Alice's strange world

Alice's strange world

Alice in Wonderland

Bored and drowsy on a hot summer's day, a little Victorian girl suddenly finds herself transported underground into a totally strange 'wonderland'.

Every time she finds herself altering in size. She meets a bewildering succession of animals and other creations, behaving like human beings but talking to her in riddles. Everything in this surreal dreamworld is like a parody or distortion of something familiar.

But just as this dream seems finally to be turning into a death-threatening nightmare, with the Queen of Hearts in the courtroom scene angrily shouting 'off with her head' and all the card rising up into the air and 'flying down upon her', Alice is jerked back to the reality of her familiar world by waking up, as if from a dream.


The essence of the Voyage and Return story is that its hero or heroine travel out of the familiar, everyday 'normal' surroundings into another world completely cut off from the first, where everything seems disconcertingly abnormal.

At first the strangeness of this new world, with its freaks and marvels, may seem diverting, even exhilarating, if also highly perplexing. But gradually a shadow intrudes.

The hero or heroine feels increasingly threatened, even trapped until eventually (usually by way of a 'thrilling escape') they are released from the abnormal world, and can return to the safety of the familiar world where they began.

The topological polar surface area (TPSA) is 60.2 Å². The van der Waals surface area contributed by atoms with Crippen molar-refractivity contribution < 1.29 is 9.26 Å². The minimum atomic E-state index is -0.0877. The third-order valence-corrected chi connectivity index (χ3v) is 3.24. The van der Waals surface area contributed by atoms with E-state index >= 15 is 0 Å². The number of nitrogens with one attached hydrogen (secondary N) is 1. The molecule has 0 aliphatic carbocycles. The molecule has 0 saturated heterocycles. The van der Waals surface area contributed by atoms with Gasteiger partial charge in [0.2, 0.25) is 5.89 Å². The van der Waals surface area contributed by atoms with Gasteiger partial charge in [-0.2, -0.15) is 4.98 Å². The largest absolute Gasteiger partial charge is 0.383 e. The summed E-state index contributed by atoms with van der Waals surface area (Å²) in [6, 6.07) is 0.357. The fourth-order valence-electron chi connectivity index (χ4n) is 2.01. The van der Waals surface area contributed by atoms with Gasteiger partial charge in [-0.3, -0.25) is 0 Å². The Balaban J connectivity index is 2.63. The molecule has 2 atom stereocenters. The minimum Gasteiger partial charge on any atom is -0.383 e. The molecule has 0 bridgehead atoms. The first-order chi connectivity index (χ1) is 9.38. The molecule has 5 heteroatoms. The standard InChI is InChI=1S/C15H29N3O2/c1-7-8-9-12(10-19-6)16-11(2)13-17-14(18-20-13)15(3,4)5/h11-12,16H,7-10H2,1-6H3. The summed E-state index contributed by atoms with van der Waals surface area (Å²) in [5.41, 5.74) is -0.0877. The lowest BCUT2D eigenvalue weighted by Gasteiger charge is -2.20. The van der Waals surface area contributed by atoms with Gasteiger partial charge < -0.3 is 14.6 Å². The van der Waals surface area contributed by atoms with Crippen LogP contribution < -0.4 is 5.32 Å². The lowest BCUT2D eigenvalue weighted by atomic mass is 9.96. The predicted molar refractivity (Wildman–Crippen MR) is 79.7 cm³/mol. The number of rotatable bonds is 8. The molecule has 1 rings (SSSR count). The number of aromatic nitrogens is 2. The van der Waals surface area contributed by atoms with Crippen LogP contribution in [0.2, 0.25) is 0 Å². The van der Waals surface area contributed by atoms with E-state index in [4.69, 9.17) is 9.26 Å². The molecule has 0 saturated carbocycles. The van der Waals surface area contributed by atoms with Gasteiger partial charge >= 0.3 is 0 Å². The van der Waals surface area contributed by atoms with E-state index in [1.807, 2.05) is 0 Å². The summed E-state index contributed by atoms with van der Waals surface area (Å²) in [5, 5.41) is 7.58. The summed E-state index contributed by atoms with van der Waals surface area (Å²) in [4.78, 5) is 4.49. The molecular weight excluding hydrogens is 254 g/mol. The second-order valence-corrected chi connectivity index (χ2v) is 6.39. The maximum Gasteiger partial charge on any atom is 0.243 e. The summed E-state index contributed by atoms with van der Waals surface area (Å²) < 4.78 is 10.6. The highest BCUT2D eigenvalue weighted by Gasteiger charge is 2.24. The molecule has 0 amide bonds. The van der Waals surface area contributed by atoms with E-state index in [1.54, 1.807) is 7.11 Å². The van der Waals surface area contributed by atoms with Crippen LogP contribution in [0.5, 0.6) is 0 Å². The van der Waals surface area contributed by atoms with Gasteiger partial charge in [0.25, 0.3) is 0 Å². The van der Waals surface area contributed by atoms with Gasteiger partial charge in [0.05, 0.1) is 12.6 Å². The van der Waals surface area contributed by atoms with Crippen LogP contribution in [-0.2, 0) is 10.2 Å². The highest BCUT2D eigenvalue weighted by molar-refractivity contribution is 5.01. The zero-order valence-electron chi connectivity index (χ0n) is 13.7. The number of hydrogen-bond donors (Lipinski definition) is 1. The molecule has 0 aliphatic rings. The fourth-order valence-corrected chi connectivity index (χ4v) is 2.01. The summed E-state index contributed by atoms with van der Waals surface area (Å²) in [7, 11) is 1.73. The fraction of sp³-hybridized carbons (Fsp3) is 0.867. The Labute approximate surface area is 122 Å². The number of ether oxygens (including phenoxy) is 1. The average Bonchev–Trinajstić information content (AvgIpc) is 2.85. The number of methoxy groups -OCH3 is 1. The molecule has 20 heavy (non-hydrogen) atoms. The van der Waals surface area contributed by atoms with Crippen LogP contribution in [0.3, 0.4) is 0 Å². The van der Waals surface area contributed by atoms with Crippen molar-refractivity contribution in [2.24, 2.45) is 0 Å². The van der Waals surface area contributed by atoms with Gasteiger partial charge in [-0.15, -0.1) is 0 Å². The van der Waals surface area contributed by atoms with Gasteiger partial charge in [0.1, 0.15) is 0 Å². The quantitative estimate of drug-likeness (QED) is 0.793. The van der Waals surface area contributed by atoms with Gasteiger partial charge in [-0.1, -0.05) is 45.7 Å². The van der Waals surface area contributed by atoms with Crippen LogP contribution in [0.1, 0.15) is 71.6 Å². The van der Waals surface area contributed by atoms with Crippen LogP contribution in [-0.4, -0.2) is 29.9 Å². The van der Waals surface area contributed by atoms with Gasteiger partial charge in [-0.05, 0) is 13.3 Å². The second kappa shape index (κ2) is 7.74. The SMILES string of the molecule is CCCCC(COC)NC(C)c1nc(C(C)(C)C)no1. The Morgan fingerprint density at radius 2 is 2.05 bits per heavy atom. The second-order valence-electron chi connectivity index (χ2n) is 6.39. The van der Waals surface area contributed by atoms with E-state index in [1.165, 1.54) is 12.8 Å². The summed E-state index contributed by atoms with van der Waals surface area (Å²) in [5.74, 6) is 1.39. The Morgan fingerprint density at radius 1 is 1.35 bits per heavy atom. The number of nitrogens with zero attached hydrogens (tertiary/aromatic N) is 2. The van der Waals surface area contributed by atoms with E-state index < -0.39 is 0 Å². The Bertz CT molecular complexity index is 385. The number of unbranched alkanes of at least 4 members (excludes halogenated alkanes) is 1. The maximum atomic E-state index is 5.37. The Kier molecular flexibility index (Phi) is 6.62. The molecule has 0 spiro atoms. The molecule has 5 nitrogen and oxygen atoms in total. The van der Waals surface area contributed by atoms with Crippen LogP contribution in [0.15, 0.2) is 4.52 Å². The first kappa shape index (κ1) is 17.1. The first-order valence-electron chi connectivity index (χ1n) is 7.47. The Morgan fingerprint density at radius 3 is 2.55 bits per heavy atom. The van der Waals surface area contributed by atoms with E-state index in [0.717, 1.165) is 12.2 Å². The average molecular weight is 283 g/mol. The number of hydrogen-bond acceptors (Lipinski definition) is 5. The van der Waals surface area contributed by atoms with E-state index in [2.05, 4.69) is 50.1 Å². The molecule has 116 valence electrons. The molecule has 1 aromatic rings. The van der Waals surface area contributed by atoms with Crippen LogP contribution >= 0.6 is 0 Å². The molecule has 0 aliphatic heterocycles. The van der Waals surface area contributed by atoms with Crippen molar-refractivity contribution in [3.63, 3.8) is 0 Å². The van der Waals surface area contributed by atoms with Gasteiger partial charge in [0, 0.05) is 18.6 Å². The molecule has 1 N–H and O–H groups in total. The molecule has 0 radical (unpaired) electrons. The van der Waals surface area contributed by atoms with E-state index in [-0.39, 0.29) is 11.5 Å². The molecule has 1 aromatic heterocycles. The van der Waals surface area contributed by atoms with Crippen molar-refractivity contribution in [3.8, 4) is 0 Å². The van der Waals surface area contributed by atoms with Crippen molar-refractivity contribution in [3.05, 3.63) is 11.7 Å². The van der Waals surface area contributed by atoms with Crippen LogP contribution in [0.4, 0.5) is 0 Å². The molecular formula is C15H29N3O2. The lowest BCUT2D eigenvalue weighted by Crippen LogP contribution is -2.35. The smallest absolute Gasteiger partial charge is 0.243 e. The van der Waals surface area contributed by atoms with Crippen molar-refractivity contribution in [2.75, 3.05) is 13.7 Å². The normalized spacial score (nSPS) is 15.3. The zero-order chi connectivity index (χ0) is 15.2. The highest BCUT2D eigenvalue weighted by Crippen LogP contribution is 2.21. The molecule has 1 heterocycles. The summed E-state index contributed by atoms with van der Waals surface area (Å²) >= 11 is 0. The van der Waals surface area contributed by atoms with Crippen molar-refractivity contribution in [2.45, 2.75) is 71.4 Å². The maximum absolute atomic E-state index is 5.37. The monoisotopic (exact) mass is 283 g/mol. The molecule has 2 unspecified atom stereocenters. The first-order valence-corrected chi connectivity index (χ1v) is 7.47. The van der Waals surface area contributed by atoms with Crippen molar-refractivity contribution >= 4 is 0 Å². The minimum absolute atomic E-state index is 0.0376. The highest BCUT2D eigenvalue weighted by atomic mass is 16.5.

Orpheus, after his journey through the underworld, has to leave behind him forever his great love Eurydice. Having gone there to bring her back, he is told he can do soon one condition: that, as he returns to the upper world, he keeps looking forward and does not look back.

At the last moment, just before he steps out into the daylight, he looks back to see if Eurydice following him. Instead of coming back joyful, wit his life immeasurably renewed, Orpheus returns from his journey loveless, alone and untransformed.

A Few Examples

H.G. Well's The Time Machine, Beatrix Potter's Peter Rabbit, Coleridge's The Rime of the Ancient Mariner, C.S. Lewis's The Lion, the Witch and the Wardrobe, Frank Baum's The Wizard of Oz.

The pattern of such a story unfolds like this:

1. Anticipation Stage and 'fall' into the other world-At first the hero/heroine are likely to be in some state which lays them open to a shattering new experience. Their consciousness is in some way restricted. They may just be young and naive, actively curious and looking for something unexpected, bored, drowsy, reckless. For whatever reason, they find themselves out of their familiar, limited existence, into a strange world, unlike anything they have experience before.

2. Initial fascination or Dream Stage-At first their exploration of this disconcerting new world may be exhilarating, because it is so puzzling and unfamiliar. But it is never a place in which they can feel at home.

3. Frustration Stage-Gradually the mood of adventure changes to one of frustration, difficulty and oppression. A shadow begins to intrude, which becomes increasingly alarming.

4. Nightmare Stage-The shadow becomes so dominating that it seems to pose a serious threat to the hero/heroine's survival.

5. Thrilling Escape and Return-Just when the that closing in on the hero/heroin becomes too much to bear, they make their escape form the other world back to where they started. At this point the real question posed by the adventure is: how far have they learned or gained anything from their experience? Have they been fundamentally change, or was it all 'just a dream'?
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